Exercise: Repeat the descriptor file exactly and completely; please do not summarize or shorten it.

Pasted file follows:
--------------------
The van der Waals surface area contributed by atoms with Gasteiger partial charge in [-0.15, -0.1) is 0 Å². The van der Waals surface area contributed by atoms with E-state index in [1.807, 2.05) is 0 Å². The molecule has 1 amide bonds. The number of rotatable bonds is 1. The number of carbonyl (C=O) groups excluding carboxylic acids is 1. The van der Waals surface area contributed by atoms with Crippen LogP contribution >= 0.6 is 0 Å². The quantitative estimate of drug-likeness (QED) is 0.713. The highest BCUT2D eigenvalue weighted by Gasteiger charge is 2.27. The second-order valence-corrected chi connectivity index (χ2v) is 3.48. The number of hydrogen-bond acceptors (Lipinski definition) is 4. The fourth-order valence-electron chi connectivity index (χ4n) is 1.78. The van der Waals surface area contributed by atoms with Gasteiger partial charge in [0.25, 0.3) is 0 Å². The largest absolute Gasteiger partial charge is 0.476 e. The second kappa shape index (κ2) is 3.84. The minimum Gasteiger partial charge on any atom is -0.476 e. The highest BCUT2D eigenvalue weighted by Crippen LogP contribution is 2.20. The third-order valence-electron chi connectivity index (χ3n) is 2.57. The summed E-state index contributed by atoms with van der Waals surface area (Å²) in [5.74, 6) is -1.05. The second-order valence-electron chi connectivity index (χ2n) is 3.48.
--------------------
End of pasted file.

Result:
The van der Waals surface area contributed by atoms with Gasteiger partial charge in [-0.15, -0.1) is 0 Å². The van der Waals surface area contributed by atoms with E-state index in [1.807, 2.05) is 0 Å². The molecule has 1 amide bonds. The number of rotatable bonds is 1. The number of carbonyl (C=O) groups excluding carboxylic acids is 1. The van der Waals surface area contributed by atoms with Crippen LogP contribution >= 0.6 is 0 Å². The quantitative estimate of drug-likeness (QED) is 0.713. The highest BCUT2D eigenvalue weighted by Gasteiger charge is 2.27. The second-order valence-corrected chi connectivity index (χ2v) is 3.48. The number of hydrogen-bond acceptors (Lipinski definition) is 4. The fourth-order valence-electron chi connectivity index (χ4n) is 1.78. The van der Waals surface area contributed by atoms with Gasteiger partial charge in [0.25, 0.3) is 0 Å². The largest absolute Gasteiger partial charge is 0.476 e. The second kappa shape index (κ2) is 3.84. The minimum Gasteiger partial charge on any atom is -0.476 e. The highest BCUT2D eigenvalue weighted by Crippen LogP contribution is 2.20. The third-order valence-electron chi connectivity index (χ3n) is 2.57. The summed E-state index contributed by atoms with van der Waals surface area (Å²) in [5.74, 6) is -1.05. The second-order valence-electron chi connectivity index (χ2n) is 3.48.